Campbellism was a movement that not only taught baptismal regeneration, but also against the use of creeds or confessions, arguing that creeds ended up being a kind of replacement for the Scriptures. Baptists reacted strongly against this, with the Kentucky brance of the American Baptist Association writing in the 1820’s,
“Creeds formed or enforced by the civil authority, are usurpatious, leading to persecution and to despotism; while those formed by voluntary Associations of Christians, enforced by no higher penalty or sanction, than exclusion from the membership in the society are not only lawful, but necessary, in the present state of the religious world. To deny any religious society the privilege of expressing their views of the Bible in their own words and phrases, and of denying admission to those who reject their views, is a violent interference with the rights of conscience–it is tyranny.“By a creed we mean an epitome, or summary exhibition of what the Scriptures teach. Are we to admit members into the church and into office, are we to license and ordain preachers, without enquiring for their creed?” (from A Sourcebook for Baptist History, edited by McBeth).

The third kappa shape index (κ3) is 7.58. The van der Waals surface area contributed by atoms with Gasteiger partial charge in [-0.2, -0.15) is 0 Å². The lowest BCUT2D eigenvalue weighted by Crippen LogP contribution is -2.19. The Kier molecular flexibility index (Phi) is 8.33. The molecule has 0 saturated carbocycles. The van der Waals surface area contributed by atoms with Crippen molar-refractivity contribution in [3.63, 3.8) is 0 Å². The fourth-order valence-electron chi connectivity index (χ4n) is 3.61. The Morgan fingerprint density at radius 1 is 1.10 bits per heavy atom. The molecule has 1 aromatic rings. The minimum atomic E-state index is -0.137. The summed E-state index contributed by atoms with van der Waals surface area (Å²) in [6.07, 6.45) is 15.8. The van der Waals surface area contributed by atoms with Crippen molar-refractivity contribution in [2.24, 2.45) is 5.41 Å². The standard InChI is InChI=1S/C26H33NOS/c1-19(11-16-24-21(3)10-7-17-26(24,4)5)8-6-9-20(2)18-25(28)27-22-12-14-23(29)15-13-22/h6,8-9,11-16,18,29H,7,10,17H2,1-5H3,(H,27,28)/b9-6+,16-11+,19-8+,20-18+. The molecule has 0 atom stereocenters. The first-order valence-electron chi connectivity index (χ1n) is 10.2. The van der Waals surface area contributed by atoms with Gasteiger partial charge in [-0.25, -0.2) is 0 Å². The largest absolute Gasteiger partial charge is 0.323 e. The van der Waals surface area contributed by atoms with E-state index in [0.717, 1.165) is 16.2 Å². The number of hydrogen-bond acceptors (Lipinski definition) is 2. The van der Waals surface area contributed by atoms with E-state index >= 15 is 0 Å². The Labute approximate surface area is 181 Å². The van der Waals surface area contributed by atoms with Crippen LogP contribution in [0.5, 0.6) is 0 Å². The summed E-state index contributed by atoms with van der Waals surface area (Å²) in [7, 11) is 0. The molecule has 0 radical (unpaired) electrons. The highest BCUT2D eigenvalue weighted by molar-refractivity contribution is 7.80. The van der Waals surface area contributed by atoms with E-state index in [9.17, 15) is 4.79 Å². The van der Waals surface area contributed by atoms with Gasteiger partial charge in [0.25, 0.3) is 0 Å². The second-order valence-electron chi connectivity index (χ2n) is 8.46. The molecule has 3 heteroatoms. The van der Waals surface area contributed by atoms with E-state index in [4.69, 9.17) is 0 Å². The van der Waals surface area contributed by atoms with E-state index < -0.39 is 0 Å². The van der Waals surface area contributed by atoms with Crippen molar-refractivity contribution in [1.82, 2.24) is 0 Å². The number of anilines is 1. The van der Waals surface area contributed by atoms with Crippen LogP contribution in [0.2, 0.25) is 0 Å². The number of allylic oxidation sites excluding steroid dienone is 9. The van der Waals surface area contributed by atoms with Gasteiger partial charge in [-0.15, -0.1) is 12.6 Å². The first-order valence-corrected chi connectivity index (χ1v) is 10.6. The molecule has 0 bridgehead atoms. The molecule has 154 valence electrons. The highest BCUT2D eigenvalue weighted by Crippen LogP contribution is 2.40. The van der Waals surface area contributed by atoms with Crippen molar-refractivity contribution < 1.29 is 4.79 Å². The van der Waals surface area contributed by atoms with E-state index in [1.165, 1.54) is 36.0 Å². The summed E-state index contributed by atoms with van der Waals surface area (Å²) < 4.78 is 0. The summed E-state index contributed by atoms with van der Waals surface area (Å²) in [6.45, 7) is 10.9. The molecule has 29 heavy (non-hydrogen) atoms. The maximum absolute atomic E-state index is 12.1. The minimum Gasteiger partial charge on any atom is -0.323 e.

This last paragraph introduces an important question for American Baptist churches today: Do we place enough importance on the “creed” of those seeking to be members in our churches?